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Mapping the Timesheet of Urban Cycling

Dataviz, Interactive, D3.js, Storytelling


Award :  Kantar Information is Beautiful Awards 2017 — Longlist


This visualization explores the time-based patterns and relevant benefits in terms of cycling. We hope to encourage people to take up cycling and to promote both individual health and the sustainability of the urban environment. The dataset comes from Mar 2016 - Feb 2017 in Greater Boston, provided by Hubway Open Data.  


Team member: Liuhuaying Yang



The overall data visualization is a time-based mapping, arranged in 365 days and 24 hours per day. For each day and each hour, hundreds of people contributed to the riding time. Besides the riding data, we also like to introduce the benefits of urban cycling. Yes, the dataset is not small, but we tried our best to visualize them on a single page.

The Timescale and The Legend


We made a trick here, by putting a gentle
legend at the bottom of the page, we want to let the users guess first: what do these dots stand for?



Go Deep To the Micro Interaction

We made each date as a straight line, putting them together, aligned them to the center, make them as a series of a heartbeat.


We let the arrow turn to hand to indicate it is a clickable line. 


Users can mark the previous line they just checked, and compare the data change.



We made each hour as a dot, the bigger the size means more riding time that hour, the redder the circle means more riders contributed during that hour. The center of the circle is the junction of one day and one hour.


To put 365 * 24, 8760 dots together on a single page, we have to layer them on each other. We give transparency on the dots and set a bold outline to them. But how can the users find out which hour they are looking at?  The solution is highlighting the outline and show the specific time on the top. Also, we left the previously clicked circle highlighted as users can make a comparison.




The biggest challenge. To go deep to explore on the dataset, we start to think about the visualization if a user wants to see how many people ride for how much time in a specific hour during a day.


The solution is to expand a new table/chart along with a line, the line is an extension of the date/ line clicked by the user. 


To indicate there is a second hierarchy hidden, we made the mouse turn to be a hand on hovering on a line/date to encourage a action of click.


Limited by the screen space, we made the new chart expanding to two directions.


Design Process


Exploration on the data:

The data is from Mar 2016 - Feb 2017 in Greater Boston, provided by Hubway Data System which is a bicycle sharing system in the Boston, Massachusetts metro area. Every user's riding data is recorded under the categories like start time, start station, stop time, etc. Normally, visualizations on transportation data always show as geographic information Map. But for this project, we explored how data could be arranged by time, and then adding more information on the timesheet. So we only choose the data related to time.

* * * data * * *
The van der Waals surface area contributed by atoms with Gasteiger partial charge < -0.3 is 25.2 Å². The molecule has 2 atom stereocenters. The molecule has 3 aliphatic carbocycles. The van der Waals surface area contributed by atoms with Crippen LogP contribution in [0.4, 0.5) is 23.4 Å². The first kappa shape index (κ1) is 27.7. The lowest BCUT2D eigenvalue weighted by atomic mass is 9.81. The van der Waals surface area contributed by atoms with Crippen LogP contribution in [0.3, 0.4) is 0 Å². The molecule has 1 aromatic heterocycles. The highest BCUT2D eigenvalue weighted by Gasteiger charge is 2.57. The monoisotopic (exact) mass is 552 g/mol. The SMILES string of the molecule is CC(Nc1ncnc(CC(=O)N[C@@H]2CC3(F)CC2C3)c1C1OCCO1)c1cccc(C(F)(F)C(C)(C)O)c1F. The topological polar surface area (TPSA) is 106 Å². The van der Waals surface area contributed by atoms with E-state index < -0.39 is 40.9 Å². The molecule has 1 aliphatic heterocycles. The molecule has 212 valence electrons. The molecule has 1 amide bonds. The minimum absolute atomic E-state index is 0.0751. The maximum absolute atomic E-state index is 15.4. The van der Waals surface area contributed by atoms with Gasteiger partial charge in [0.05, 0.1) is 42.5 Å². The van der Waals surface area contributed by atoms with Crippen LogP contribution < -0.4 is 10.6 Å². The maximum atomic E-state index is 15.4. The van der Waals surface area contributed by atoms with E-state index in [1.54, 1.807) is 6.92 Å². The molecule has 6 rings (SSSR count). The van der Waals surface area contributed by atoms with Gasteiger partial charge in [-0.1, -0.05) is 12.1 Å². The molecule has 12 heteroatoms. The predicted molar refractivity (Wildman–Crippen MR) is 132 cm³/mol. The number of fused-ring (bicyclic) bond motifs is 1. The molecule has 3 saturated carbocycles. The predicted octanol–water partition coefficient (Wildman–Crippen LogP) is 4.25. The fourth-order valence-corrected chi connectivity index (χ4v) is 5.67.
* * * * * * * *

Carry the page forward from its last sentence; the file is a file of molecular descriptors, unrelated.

Exploration on the time pattern:


There are different data patterns by the hour, weekday or season. By the hour, we could see the peak time over a day. By weekday, we could see that fewer rides with longer average duration on weekends while weekday on the contrary. By season, we can see the most rides in summer and the least in winter, and the average duration of winter is always shorter.


Exploration on the final layout:

The dot represents the rides, and the size of it represents the total of rides and the color represents the season. The x-axis is day and the y-axis is the hour. Then, we added more details for each day.





After color trials, we replaced the color by season with by average duration. We tried different color scales for the fill color and stroke style, and also the background color.


Users' feedbacks:


At first, we wanted to make the timesheet look like a racing map, but the outcome is more than we expected... everyone told us it is a Weather Forecast for Boston!


I found data visualization is so magical as it can explore possibilities and reveal insights we never think about. But it also reminds me of thinking about readability for users. Although data visualization is populated nowadays, the public still needs more education on reading the "scientific" diagrams.


As a data visualization designer & visual designer, we should always put users' minds first, understand the form from the users' perspective, test our design with new users, understand their understanding. A fancy appeal is attractive, but usability is always the first.

Micro interaction

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